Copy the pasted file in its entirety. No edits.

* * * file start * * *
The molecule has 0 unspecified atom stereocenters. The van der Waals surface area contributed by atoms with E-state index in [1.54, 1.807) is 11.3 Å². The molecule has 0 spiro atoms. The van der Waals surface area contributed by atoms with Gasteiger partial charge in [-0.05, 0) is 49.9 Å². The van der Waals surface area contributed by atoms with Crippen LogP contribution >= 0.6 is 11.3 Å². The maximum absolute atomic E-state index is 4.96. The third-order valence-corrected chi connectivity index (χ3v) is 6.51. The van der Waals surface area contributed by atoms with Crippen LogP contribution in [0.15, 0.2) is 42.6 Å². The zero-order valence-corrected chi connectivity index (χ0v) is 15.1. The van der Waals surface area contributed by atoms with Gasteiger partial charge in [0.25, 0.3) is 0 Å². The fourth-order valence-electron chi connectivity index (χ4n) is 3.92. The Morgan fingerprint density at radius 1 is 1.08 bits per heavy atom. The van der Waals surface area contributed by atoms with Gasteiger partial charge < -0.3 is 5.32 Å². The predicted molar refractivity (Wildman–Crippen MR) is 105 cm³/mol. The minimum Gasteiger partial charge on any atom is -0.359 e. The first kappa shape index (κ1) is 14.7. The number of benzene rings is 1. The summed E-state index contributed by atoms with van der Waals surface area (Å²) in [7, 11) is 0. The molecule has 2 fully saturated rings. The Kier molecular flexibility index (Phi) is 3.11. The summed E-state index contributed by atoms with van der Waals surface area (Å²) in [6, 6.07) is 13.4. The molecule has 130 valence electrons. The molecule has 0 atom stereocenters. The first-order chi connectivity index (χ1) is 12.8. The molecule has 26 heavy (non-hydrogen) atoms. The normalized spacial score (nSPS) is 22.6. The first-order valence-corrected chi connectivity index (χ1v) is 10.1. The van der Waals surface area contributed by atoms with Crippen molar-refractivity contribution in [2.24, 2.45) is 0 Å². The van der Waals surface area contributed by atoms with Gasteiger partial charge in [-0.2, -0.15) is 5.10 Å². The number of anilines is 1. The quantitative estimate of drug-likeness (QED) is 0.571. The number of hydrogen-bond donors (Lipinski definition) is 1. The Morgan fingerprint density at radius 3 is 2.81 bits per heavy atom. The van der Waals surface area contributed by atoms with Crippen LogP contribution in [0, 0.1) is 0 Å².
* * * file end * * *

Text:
The molecule has 0 unspecified atom stereocenters. The van der Waals surface area contributed by atoms with E-state index in [1.54, 1.807) is 11.3 Å². The molecule has 0 spiro atoms. The van der Waals surface area contributed by atoms with Gasteiger partial charge in [-0.05, 0) is 49.9 Å². The van der Waals surface area contributed by atoms with Crippen LogP contribution >= 0.6 is 11.3 Å². The maximum absolute atomic E-state index is 4.96. The third-order valence-corrected chi connectivity index (χ3v) is 6.51. The van der Waals surface area contributed by atoms with Crippen LogP contribution in [0.15, 0.2) is 42.6 Å². The zero-order valence-corrected chi connectivity index (χ0v) is 15.1. The van der Waals surface area contributed by atoms with Gasteiger partial charge in [0.25, 0.3) is 0 Å². The fourth-order valence-electron chi connectivity index (χ4n) is 3.92. The Morgan fingerprint density at radius 1 is 1.08 bits per heavy atom. The van der Waals surface area contributed by atoms with Gasteiger partial charge < -0.3 is 5.32 Å². The predicted molar refractivity (Wildman–Crippen MR) is 105 cm³/mol. The minimum Gasteiger partial charge on any atom is -0.359 e. The first kappa shape index (κ1) is 14.7. The number of benzene rings is 1. The summed E-state index contributed by atoms with van der Waals surface area (Å²) in [7, 11) is 0. The molecule has 2 fully saturated rings. The Kier molecular flexibility index (Phi) is 3.11. The summed E-state index contributed by atoms with van der Waals surface area (Å²) in [6, 6.07) is 13.4. The molecule has 130 valence electrons. The molecule has 0 atom stereocenters. The first-order chi connectivity index (χ1) is 12.8. The molecule has 26 heavy (non-hydrogen) atoms. The normalized spacial score (nSPS) is 22.6. The first-order valence-corrected chi connectivity index (χ1v) is 10.1. The van der Waals surface area contributed by atoms with Crippen molar-refractivity contribution in [2.24, 2.45) is 0 Å². The van der Waals surface area contributed by atoms with Gasteiger partial charge in [-0.2, -0.15) is 5.10 Å². The number of anilines is 1. The quantitative estimate of drug-likeness (QED) is 0.571. The number of hydrogen-bond donors (Lipinski definition) is 1. The Morgan fingerprint density at radius 3 is 2.81 bits per heavy atom. The van der Waals surface area contributed by atoms with Crippen LogP contribution in [0, 0.1) is 0 Å².